Join Richard Harrington for an in-depth discussion in this video How to use Motion Control 3D in your projects, part of Motion Control 3D: Bringing Your Photos to Life in Three Dimensions with After Effects and Photoshop CS6.
The use of Motion Control 3D can be really helpful for lots of different types of projects. I'm particularly fond of documentaries; however, you can adapt these techniques for commercials, virtual sets, or just general motion graphics. Today we're going to look at a lot of photos that come from different documentaries, however, one in particular is going to be spot lit. We were taking a look at a documentary called Bedford: The Town They Left Behind. This is a town in Virginia that was heavily affected by World War II, and the producers of the film hired us to do some real-world production.
We are going to share a few of the pictures from this film, as well as some others. Let's take a look at a couple of clips from the movie and get some ideas on how these techniques can be employed. What you're seeing here is the use of 3D space, and we're trying to bring the character to life by taking a look at some of her snapshots. What starts as a simple photo on the page starts to get extruded into three dimensions, and we'll move into some of these individual photos and start to explore them in greater depth.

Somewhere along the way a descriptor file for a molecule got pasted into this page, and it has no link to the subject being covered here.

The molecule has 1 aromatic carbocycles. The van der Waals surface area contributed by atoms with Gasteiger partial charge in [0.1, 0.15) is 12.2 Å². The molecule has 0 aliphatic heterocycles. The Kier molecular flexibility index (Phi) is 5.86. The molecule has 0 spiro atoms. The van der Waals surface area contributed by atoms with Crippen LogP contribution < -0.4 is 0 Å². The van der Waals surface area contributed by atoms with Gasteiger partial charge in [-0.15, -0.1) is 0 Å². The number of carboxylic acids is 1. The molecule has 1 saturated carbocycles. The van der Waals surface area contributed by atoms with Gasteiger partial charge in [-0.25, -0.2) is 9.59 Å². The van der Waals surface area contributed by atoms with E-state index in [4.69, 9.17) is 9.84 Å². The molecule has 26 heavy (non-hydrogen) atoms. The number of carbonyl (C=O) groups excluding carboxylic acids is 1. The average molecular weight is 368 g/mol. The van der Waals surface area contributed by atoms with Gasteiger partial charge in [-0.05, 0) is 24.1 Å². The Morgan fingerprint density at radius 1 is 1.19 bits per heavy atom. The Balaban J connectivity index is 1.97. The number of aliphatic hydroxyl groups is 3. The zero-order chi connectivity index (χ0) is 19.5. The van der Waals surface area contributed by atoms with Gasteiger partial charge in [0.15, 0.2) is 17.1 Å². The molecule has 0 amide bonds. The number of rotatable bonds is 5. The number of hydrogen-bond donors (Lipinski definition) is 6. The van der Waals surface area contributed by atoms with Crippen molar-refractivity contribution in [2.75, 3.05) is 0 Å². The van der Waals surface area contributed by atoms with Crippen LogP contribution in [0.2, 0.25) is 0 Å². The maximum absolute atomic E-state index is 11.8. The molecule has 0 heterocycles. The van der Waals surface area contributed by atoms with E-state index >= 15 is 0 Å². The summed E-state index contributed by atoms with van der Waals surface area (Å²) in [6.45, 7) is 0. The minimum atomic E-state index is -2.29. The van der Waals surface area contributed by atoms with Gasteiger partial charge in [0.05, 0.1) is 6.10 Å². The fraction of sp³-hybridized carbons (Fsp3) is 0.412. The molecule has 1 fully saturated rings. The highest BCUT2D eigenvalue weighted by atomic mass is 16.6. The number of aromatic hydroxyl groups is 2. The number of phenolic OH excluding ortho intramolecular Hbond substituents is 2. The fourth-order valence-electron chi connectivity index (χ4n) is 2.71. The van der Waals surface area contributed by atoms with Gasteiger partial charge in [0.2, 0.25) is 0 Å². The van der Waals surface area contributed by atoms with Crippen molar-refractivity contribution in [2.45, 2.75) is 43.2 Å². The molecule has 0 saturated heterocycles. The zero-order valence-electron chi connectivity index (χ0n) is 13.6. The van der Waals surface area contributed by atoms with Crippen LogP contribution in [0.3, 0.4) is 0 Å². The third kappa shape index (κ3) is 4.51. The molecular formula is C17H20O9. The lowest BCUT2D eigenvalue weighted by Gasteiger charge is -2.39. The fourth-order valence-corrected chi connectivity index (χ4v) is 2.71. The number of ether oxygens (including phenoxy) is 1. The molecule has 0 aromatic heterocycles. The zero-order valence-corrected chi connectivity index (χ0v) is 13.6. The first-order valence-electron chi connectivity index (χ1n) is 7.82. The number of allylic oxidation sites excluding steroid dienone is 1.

Notice the use of depth there, and as the camera moves through, because things are at different layers, you get a sense of perspective. Here is a more dramatic scene using vanishing point, and you get a sense of perspective. The floor actually feels like there's some real depth to it. Layering multiple images and animating a camera across is much more interesting than simple pans and zooms on letters. You can also enhance your animations using particles, in this case Particular from Trapcode.
The sense of perspective, however, and controlled focus really guides the viewer through the selected image. That's just a few ideas, but we'll take a look through several more throughout the rest of the lessons.
- Understanding parallax
- Choosing the best photos
- Identifying planes
- Using Quick Selection, Quick Mask, and Refine Edge to create layers
- Adding a 3D camera to your scene
- Setting the depth and size of your composition
- Using multiple views
- Adding depth of field and Bokeh blur
- Setting ambient and directional light